The images are wonderful, the writing is perfectly average middle school. Middle school teachers can say w
Anne Marie
This is a neat idea for a book - told through stuff like letters between family members, report cards, doodles, instant messages (you can tell this book wasn't written pre-2000), and school reports. I enjoyed it - quick read but wasn't all fluff. Middle school is a struggle for most kids - and this book showed Ginny's experience.
Ginny Messina
Nov 05, 2007 Ginny Messina rated it really liked it  ·  review of another edition
Shelves: young-adult
I just loved this book! The “stuff” through which the story is told includes to do lists that Ginny, the protagonist makes, notes to and from her mom, report cards, and text messages. The graphics are outstanding and the story is very funny.
Chloe Allen
Mar 24, 2010 Chloe Allen rated it it was amazing  ·  review of another edition
Recommends it for: Girls,People who hate meatloaf
Recommended to Chloe by: My teacher,Ms.Marrs
This book is totally amaze!!! My favorite part is when Ginny gets the card from grampa joe and he signs it, Love Grampa Joe (The old guy in flordia). AHHHHH this book is SOSOOOSOSOSOSOSO goood!!!!!! ;B
Apr 28, 2010 Emily rated it it was amazing  ·  review of another edition
This review has been hidden because it contains spoilers. To view it, click here.
Sep 17, 2015 Jordan rated it it was amazing  ·  review of another edition
I would recommend to any one who likes graphic novels. It a year told by stuff. there's lists.i really liked this book.
Jul 25, 2008 Kaitie♥ rated it did not like it  ·  review of another edition
Sucks! Totally confusing and boring. I read 5 pages before I put it down
Really good. Loved the format and the humor.
Nico Pocho
Jan 10, 2017 Nico Pocho rated it liked it  ·  review of another edition
Shelves: grade-7
I think this book is exclusively unique because it shows a life of a normal teenager in middle school showing all her problems and struggles throughout the year, but the unique part is, is that Jennifer L. Holm writes the book with a lot of pictures in the background of homework assignment, lockers, pens and school things to show what Ginny the protagonist is doing to confront bullies or make new friends. The style of this book is kind of like Diary Of A Wimpy Kid but it has much more different ...more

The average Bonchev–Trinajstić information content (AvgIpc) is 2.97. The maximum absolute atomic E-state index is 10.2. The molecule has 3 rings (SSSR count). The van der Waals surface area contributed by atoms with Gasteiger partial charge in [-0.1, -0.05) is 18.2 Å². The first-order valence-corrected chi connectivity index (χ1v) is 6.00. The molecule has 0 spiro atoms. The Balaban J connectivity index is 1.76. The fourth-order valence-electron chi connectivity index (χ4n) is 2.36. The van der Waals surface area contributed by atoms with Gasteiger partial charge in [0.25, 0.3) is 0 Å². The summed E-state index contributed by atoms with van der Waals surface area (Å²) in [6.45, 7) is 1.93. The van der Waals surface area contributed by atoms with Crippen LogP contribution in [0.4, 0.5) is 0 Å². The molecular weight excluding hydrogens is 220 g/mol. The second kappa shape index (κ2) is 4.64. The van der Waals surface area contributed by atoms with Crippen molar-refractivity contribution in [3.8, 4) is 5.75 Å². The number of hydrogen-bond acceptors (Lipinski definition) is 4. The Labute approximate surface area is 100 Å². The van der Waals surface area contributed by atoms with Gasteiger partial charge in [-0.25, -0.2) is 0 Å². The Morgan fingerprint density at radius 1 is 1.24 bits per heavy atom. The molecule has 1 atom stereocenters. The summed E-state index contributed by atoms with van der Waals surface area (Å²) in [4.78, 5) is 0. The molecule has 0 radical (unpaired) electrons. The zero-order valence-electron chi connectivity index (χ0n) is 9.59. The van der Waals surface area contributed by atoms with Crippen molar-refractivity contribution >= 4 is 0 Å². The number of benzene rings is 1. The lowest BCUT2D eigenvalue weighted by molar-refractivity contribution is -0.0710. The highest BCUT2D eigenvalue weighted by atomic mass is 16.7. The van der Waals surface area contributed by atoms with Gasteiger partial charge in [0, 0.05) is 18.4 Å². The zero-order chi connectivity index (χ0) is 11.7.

Jan 26, 2017 Jaimee rated it liked it  ·  review of another edition
Read this while waiting at my son's middle school for a celebration and found it to be cute and entertaining. A glimpse in to the mind of a middle schooler turning teenager, it made me laugh out loud a few times. I like that it was not your typical book, but rather told by letters, pictures, assignments, post its, and other odd communications. Though there were a few deep issues imbedded in there, this book kept it light and through the eyes of a tween.
Nov 16, 2016 Nikita rated it really liked it  ·  review of another edition
Middle Scool Is Worse Than Meatloaf is the title and I agree. This book has letters, tests, emails, and lots of things that shows Ginny's life in middle school. What I would have liked is that there was some more setting and structure because sometimes the pictures or letters weren't enough. I still liked the book as it represents a common problem involving middle school. I recommend this book.
I thought this was an interesting way to tell a story. The reader has to observe and infer in order to understand what is happening. 3.5 stars.
Jan 18, 2017 William rated it it was amazing  ·  review of another edition
Pretty Short but it was really funny
Jan 04, 2017 Isabella rated it really liked it  ·  review of another edition
This book is about a seventh grade girl who tells about her school year using all of her stuff like letters, messages, notes, flyers, etc. She tells about how she has a very rough year and shows how she starts giving up, until one amazing thing happens.

This book was one of the first graphic novels I liked reading. It did only take me an hour to read, so I know that I can't read this kind of book to improve my reading, but it was a nice break from the book I do read. Overall, this book was real
Sep 28, 2016 Rory rated it really liked it  ·  review of another edition
I think this book was pretty good. If you like reading somewhat unorganised work then this is really for you. Jennifer L. Holm writes this book in a way that will latch on to readers, because just like the title says it is told through all of the main characters stuff. Overall it is a really fun book to read and I really enjoyed it.
Sue Leatherman